OHADA, the French acronym for “Organisation pour l’Harmonisation en Afrique du Droit des Affaires”, is a system of business laws and implementing institutions adopted by 16 West and Central African nations, founded in Mauritius in 1993. Member countries include Benin, Burkina Faso, Cameroon, Central African Republic, Chad, the Comoros, Republic of Congo, Côte d’Ivoire, Equatorial Guinea, Gabon, Guinea, Guinea-Bissau, Mali, Niger, Senegal, and Togo.
A new report from IFC and the World Bank and the International Finance Corporation (IFC) finds that not all member states of the Organization for the Harmonization of Business Law in Africa (OHADA) have increased the pace of reform in making it easier for local firms to do business. There still remain a lot of bottle necks in starting a business in some of these member states.
The report, Doing Business in the OHADA Member States 2012, draws inspiration on data from the annual global Doing Business study and takes a detailed look at business regulations in member countries.
Doing Business in OHADA Member States 2012 was prepared as part of the OHADA Business Law Reform Program of the Investment Climate Advisory Services of the World Bank Group. The program includes support to the OHADA member states and the OHADA Permanent Secretariat in reforming and implementing the common set of laws. According to the report, the 16 OHADA member states could benefit from sharing good practices in business regulation as measured by Doing Business.
The average ranking of the OHADA member states is 166 out of the 183 economies measured in the global Doing Business 2012 report. Mali, with a global rank of 146, happens to be the easiest place among OHADA member states for an entrepreneur to do business, followed by Burkina Faso (150) and Senegal (154). Doing business in Cameroon is still a hurdle. In the past six years, all 16 OHADA member states made it easier to do business. Across the region, the average cost of starting a business reduced from 338 percent to 110 percent of the average per capita income. The average time required to register property also reduced by 28 percent.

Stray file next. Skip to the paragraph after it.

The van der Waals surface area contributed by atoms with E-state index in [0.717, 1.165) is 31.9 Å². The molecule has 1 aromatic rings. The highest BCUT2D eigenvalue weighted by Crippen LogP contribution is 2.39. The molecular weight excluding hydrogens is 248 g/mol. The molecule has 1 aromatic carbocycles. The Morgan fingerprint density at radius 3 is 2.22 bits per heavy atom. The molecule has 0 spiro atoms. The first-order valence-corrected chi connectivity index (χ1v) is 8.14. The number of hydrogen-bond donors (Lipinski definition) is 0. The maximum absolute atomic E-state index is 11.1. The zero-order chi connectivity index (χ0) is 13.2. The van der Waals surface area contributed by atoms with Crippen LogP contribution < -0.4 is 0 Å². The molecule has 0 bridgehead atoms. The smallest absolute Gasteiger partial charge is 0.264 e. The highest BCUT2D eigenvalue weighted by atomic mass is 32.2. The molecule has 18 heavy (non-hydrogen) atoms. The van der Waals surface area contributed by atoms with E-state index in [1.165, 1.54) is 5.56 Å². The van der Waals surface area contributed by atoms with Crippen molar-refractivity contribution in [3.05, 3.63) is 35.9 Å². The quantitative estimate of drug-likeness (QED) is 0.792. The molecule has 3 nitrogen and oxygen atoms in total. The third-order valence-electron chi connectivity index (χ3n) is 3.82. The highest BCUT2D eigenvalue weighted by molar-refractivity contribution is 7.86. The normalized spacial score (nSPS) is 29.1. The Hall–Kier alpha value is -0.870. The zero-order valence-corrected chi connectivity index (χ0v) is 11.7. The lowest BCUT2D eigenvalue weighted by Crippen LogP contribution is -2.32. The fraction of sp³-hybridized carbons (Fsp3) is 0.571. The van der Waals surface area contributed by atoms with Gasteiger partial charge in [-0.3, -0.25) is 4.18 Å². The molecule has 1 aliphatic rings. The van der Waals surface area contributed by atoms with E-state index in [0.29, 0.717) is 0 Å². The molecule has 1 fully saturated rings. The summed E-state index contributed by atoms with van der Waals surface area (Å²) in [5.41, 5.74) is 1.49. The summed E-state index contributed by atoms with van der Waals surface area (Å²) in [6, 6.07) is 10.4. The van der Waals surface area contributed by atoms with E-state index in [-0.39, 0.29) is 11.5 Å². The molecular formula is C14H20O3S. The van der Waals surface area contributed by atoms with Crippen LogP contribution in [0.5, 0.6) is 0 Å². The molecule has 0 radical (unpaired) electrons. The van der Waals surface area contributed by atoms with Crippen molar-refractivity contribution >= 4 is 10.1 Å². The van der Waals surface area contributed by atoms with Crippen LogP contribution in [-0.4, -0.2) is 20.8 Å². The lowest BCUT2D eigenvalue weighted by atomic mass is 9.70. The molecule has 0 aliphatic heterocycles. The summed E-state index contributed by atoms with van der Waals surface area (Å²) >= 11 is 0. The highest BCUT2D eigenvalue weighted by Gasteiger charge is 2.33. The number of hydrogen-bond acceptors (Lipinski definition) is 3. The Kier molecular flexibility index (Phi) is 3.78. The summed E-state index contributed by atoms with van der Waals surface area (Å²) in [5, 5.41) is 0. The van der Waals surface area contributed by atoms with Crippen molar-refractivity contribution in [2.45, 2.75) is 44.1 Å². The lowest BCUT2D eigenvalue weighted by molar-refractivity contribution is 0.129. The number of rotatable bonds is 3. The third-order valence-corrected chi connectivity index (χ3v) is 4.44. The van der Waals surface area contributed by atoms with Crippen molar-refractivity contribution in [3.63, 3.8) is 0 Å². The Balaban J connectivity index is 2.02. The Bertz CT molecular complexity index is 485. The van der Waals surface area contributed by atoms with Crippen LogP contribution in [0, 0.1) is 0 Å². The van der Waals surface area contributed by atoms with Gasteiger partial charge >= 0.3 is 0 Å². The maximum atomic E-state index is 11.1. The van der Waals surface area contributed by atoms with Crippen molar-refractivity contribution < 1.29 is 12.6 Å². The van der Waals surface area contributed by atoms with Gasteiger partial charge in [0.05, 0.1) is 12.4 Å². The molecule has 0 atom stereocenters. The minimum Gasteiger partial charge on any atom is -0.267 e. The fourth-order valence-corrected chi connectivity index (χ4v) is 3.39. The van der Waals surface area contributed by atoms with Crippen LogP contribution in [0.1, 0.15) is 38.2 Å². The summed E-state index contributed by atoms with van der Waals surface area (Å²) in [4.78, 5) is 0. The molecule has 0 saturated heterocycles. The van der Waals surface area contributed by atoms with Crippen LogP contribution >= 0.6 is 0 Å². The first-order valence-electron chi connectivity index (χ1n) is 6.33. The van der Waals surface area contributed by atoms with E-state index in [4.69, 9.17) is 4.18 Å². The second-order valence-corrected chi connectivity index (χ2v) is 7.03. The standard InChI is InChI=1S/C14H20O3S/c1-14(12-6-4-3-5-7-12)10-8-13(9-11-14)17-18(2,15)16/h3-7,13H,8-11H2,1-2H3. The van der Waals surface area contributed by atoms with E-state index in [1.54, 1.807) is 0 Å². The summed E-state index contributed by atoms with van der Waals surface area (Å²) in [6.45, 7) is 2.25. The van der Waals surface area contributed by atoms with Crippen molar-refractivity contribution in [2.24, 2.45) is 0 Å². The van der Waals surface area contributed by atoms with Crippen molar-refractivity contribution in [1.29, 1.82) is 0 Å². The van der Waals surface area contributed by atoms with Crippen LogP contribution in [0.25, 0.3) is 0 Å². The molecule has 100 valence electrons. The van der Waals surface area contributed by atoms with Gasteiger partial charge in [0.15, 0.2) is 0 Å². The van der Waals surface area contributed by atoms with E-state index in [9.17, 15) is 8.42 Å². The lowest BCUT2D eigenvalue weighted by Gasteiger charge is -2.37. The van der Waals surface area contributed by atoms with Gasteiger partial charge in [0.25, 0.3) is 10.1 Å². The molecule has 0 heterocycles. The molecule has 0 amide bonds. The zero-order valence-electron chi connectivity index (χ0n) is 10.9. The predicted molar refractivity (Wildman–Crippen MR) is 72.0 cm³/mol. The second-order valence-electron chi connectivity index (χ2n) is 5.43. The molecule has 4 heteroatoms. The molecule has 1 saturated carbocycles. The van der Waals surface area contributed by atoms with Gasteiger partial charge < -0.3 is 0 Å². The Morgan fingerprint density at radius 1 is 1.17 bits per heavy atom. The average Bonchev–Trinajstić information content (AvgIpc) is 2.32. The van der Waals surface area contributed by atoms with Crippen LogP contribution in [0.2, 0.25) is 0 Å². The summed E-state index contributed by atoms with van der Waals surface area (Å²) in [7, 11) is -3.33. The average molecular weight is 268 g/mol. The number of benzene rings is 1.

No single economy outperformed the others across the board. But in some of the categories that were measured, the region’s economies are comparable to the world’s best performers. Senegal, for example, has reduced the time needed to set up a business to only five days through its one-stop shop system compared to the same amount of time to do as in Canada. After four years of successive reforms, dealing with construction permits in Burkina Faso takes only 98 days three months faster than the European Union average.
The Permanent Secretary of OHADA, Dorothé Sossa is of the view that, competitive economies like Cameroon cannot ignore what their neighbours are doing. Mrs Sossa adds that pooling, as is the case with OHADA, and sharing reform experiences across the board is an opportunity to better national and regional competitiveness.
One of the top priorities of OHADAs is to establish a uniform legal framework to govern business activities in the region’s economies. The first revision of the body of commercial laws in the region simplified business entry in eight member states and strengthened secured transaction laws in all 16 member states.
According to Pierre Guislain, Director of Investment Climate Advisory Services of the World Bank Group, the refurbishment of the common business legislation addressed two of the top constraints to enterprise development and investment in Africa: access to finance and the quality of the legal framework.
Owing to the fact that business happens to be a panacea in the attainment of the Millennium Development Goals in Africa and in OHADA member states in particular, it is high time for countries to curb barriers to starting a business. These countries need to revisit their finance laws especially taxation laws. One of the cankerworms killing local businesses on the continent of Africa is exorbitant taxes. These exorbitant taxes which are collected with the aim of development, have instead made some top government officials wealthier and a majority of the population poorer. If OHADA countries want to benefit from business opportunities, then it is time to strengthen opportunities for local businesses to come on board in member countries.
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